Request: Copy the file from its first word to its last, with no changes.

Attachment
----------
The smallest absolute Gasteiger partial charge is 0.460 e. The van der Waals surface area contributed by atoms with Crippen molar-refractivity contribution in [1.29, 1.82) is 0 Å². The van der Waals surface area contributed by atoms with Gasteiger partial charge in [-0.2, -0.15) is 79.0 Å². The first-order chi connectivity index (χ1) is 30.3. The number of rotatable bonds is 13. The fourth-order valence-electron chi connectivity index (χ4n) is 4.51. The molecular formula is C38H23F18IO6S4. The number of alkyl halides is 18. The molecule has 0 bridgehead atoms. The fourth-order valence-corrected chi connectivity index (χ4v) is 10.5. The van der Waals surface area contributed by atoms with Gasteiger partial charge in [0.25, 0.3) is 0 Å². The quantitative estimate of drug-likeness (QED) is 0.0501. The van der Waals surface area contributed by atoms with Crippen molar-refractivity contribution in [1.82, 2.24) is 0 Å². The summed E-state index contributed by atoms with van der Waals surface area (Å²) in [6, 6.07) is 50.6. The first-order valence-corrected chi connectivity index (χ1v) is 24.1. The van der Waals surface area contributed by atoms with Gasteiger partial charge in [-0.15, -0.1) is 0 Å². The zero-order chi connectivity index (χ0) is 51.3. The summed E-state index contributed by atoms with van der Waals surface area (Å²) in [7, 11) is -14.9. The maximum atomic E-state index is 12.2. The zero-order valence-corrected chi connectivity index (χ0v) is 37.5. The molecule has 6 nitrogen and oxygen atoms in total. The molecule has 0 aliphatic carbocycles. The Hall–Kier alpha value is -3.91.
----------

The smallest absolute Gasteiger partial charge is 0.460 e. The van der Waals surface area contributed by atoms with Crippen molar-refractivity contribution in [1.29, 1.82) is 0 Å². The van der Waals surface area contributed by atoms with Gasteiger partial charge in [-0.2, -0.15) is 79.0 Å². The first-order chi connectivity index (χ1) is 30.3. The number of rotatable bonds is 13. The fourth-order valence-electron chi connectivity index (χ4n) is 4.51. The molecular formula is C38H23F18IO6S4. The number of alkyl halides is 18. The molecule has 0 bridgehead atoms. The fourth-order valence-corrected chi connectivity index (χ4v) is 10.5. The van der Waals surface area contributed by atoms with Gasteiger partial charge in [0.25, 0.3) is 0 Å². The quantitative estimate of drug-likeness (QED) is 0.0501. The van der Waals surface area contributed by atoms with Crippen molar-refractivity contribution in [1.82, 2.24) is 0 Å². The summed E-state index contributed by atoms with van der Waals surface area (Å²) in [6, 6.07) is 50.6. The first-order valence-corrected chi connectivity index (χ1v) is 24.1. The van der Waals surface area contributed by atoms with Gasteiger partial charge in [-0.15, -0.1) is 0 Å². The zero-order chi connectivity index (χ0) is 51.3. The summed E-state index contributed by atoms with van der Waals surface area (Å²) in [7, 11) is -14.9. The maximum atomic E-state index is 12.2. The zero-order valence-corrected chi connectivity index (χ0v) is 37.5. The molecule has 6 nitrogen and oxygen atoms in total. The molecule has 0 aliphatic carbocycles. The Hall–Kier alpha value is -3.91.